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Old 26-02-2014, 18:18   #61
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Re: Opinions Sought on Newish Old vs. Older Boat Purchase

In general, I think you will find that older boats are built with more glass and resin. More likely to have a stronger keel and rudder. Tabbed in bulkheads etc. Even... or maybe.... especially, the taiwan boats. It's a generalism for sure, but frankly, it's prettty rare to even find older type construction for sale at all. Some o f the best boat builders I've seen went out of business, why? Because people who dont understand boats often buy them and the Catalina was a lot cheaper and the builder of the best boat wouldnt compromise. If you ask me who would survive in blind testing running a Taiwan built Baba 30 (or an old Pearson) on the rocks at full speed or a 30 ft USA built Bene. I dont think there is much question. That's all I'm saying... NOT saying one is better for your given task than another.
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Old 26-02-2014, 18:44   #62
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Re: Opinions Sought on Newish Old vs. Older Boat Purchase

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Originally Posted by Cheechako View Post
If you ask me who would survive in blind testing running a Taiwan built Baba 30 (or an old Pearson) on the rocks at full speed or a 30 ft USA built Bene.
Is this how we judge a good boat?

With all these technology and new composite materials, we fail to build a better boat than the old Mom and Pa shops. Today's hull is lighter, tighter Torrence, more efficient and more rigid.

Granted if you only want to spend less than $80K for a boat to sail around the world, then get an old solid boat and work slowly to fit her for the voyage.

I understand we all complain and say: "They don't make cars the way it used to"

I would love a 911 Porsche from the 60's, but I take a new 2014 911 in a heart beat.
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Old 27-02-2014, 05:26   #63
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Re: Opinions Sought on Newish Old vs. Older Boat Purchase

My SO and I were stung by the sailing bug five years ago (we were initially going to go buy a 65' RV and go travelling across the US) after seeing sailboats up in Maine and talking to some of the owners, we decided to go buy a "boat".

We live in Miami, came back and made up our minds to buy a brand new sailboat. So we went to Annapolis looking for a brand new Benny 45. We were shocked at the quality of construction. Doors falling off of the hinges, rough fiberglass coming down the gangway, etc. Then came the sticker shock - I'm still LMAO.

We came back to Miami and joined a local sail club - great resource of knowledge and a lot of beers. Everyone had their opinion, one of the members pulled me over and "..do you want to sail or do you want to look good on your boat". He walked me over next door to an organization called Shake A Leg of Miami - who take physically and mentally children sailing. Seems people donate their boats to them and they had about six boats to pick from. I immediately gravitated to a 40 Morgan.

Ned shook his head, grabbed me by the arm and walked me over to a 1976 23' Sea Sprite. I paid $3,000 for her and sailed her for two years. I learned a lot about pulling a boat out, doing a bottom job and replacing all the running rigging. I redid all the electric and bought a Sailrite sewing machine and fixed the sails.

After two years, another of the members introduced me to a 1972 33' Pearson - I paid $15,000. It has a 4 foot draft and a drop keel that takes it to 7.5 feet for deeper waters. The boat had been kept in pretty good shape and I've spent about $5,000 adding and replacing "parts" - added an Airhead composting head (no holding tank on the Pearson), one Isotherm Fridge (yes, the beer is always cold), a Webasto AC (ever been in Miami in Jul/Aug?), a new deep sink (my SO and I couldn't deal with a sink that held two cups and one dish), a shower in the cockpit, some solar panels, a Honda 2000i generator, and a few other items. We've made the boat ours.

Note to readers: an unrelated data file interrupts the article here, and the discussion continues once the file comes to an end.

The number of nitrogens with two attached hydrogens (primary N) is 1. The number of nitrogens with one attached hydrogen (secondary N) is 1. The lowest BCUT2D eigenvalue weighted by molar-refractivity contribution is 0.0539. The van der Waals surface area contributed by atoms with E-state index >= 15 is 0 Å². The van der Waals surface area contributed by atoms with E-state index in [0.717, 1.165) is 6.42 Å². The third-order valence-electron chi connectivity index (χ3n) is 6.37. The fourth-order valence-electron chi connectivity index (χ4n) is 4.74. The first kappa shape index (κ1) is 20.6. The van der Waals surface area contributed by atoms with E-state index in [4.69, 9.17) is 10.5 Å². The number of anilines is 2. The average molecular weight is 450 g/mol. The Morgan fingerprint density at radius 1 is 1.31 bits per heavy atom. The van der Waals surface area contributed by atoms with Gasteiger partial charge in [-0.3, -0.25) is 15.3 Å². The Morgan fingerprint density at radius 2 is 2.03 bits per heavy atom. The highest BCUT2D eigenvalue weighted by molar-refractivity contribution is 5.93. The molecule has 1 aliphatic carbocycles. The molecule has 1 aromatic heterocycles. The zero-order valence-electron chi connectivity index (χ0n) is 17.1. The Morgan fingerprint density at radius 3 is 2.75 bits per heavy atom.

We've been sailing the Pearson for two years. We've sailed to Savannah, Key West, the Dry Tortugas, Bimini and next is the Bahamas.

I still go to the boat shows - most recently in Miami - to see what's new, sit on the new boats and smile.

I'm doing what Ned said I should do - Go Sail!
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Old 27-02-2014, 06:15   #64
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All boats are compromises. You need to figure out what's important to you considering where and when you'll be cruising.

My wife and I decided that we would cruise the Bahamas and maybe the Caribbean. We wanted sailing performance, shallow draft, a separate shower, minimal exterior teak, and a reasonably comfortable motion. Our budget was similar to yours.

We considered a lot of boats in the 36 to 42 ft range and ended up buying a 1983 Ericson 38.

I really liked the Pearson P40 but the wife hated the cave like interior. We liked the Tartan 37, CS 36T, Brewer-Morgan 38x, and spent some time on those boats too. Our friend's Morgan 38 was ok (a little too much teak) but compared to the Ericson, it handled like a slug. Probably the difference between semi full keel(M38) and fin keel (E38). We never found a T37 or CS 36T we could afford and we both thought their showers were smallish and cramped.

We wanted 4ft draft but compromised on 5ft. The Ericson did not disappoint on sailing performance. She was very light and responsive on the helm and fast enough to finish in the rum in every race we entered.

We also considered a 1980s O'Day 39 but the one we saw in our price range, had water damage to the hull core below windows set in the hull below the sheer.

It's all a matter of preference but it helps to spend a lot of time thinking about what's important to you. We loved our choice.
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Old 27-02-2014, 06:33   #65
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Re: Opinions Sought on Newish Old vs. Older Boat Purchase

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Originally Posted by Dale Hedtke View Post